Effects of Preinoculation with VAM fungi isolated from different sites on plant tolerance to salinity in soils amended with sodium chloride Public Deposited

http://ir.library.oregonstate.edu/concern/graduate_thesis_or_dissertations/qr46r343p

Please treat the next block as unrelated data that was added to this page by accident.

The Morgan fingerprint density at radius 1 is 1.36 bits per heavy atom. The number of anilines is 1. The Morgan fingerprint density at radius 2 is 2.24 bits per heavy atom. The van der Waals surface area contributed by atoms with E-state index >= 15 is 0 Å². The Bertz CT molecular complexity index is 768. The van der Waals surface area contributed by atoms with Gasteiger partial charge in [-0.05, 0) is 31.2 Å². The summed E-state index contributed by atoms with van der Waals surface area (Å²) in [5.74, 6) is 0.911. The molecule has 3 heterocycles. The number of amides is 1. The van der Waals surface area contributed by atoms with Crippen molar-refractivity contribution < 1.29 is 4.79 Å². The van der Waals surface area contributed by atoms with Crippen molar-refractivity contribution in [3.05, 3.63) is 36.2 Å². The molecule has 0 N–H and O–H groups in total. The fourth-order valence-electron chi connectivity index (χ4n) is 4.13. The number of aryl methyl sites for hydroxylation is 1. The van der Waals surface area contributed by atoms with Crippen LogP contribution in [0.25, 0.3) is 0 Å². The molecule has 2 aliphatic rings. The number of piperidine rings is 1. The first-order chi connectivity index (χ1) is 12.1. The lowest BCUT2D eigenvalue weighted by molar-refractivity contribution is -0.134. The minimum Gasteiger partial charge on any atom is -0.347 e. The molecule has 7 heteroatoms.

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  • The hypothesis that inoculation of transplants with vesicular-arbuscular mycorrhizal (VAM) fungi before planting into saline soils would alleviate salt effects on growth and productivity was tested on lettuce (Lactuca sativa L.) and onion (Allium cepa L.). A secondary hypothesis was that the fungi isolated from a saline soil would be more effective than those from a nonsaline soil. VAM inocula from a high-and a low-salt soil were trap-cultured, their propagules quantified, adjusted, and added to a pasteurized growth medium in which seeds germinated and seedlings grew for a few weeks. These seedlings, once colonized by VAM fungi, were transplanted into saline soil. Seedlings were exposed to high concentrations of NaCl at the time of transplant; in this respect, our technique aimed to simulate conditions of high salinity prevalent in soils affected by NaCl. Preinoculated lettuce and onion transplants grown for 10 weeks had increased shoot biomass compared with nonVAM plants at all salinity (NaCl) levels tested. Leaves of VAM lettuce at the highest salt level were significantly greener than those of the nonVAM lettuce. NonVAM onions were stunted due to available P deficiency in the soil, but inoculation with VAM fungi alleviated P deficiency and salinity effects except at the highest salinity level; nevertheless, VAM onions were significantly larger at all salinity levels. Increasing the level of available P by weekly applications to nonVAM plants partially alleviated the salinity effects on onion growth. VAM fungi from the saline soil site were not more effective in ameliorating the reduction on plant growth caused by salt than those from the nonsaline site. Colonization of roots and length of soil hyphae produced by the test fungi decreased with increasing salt. Results indicate that preinoculation of transplants with VAM fungi can effectively alleviate deleterious effects of saline soils on crop productivity.
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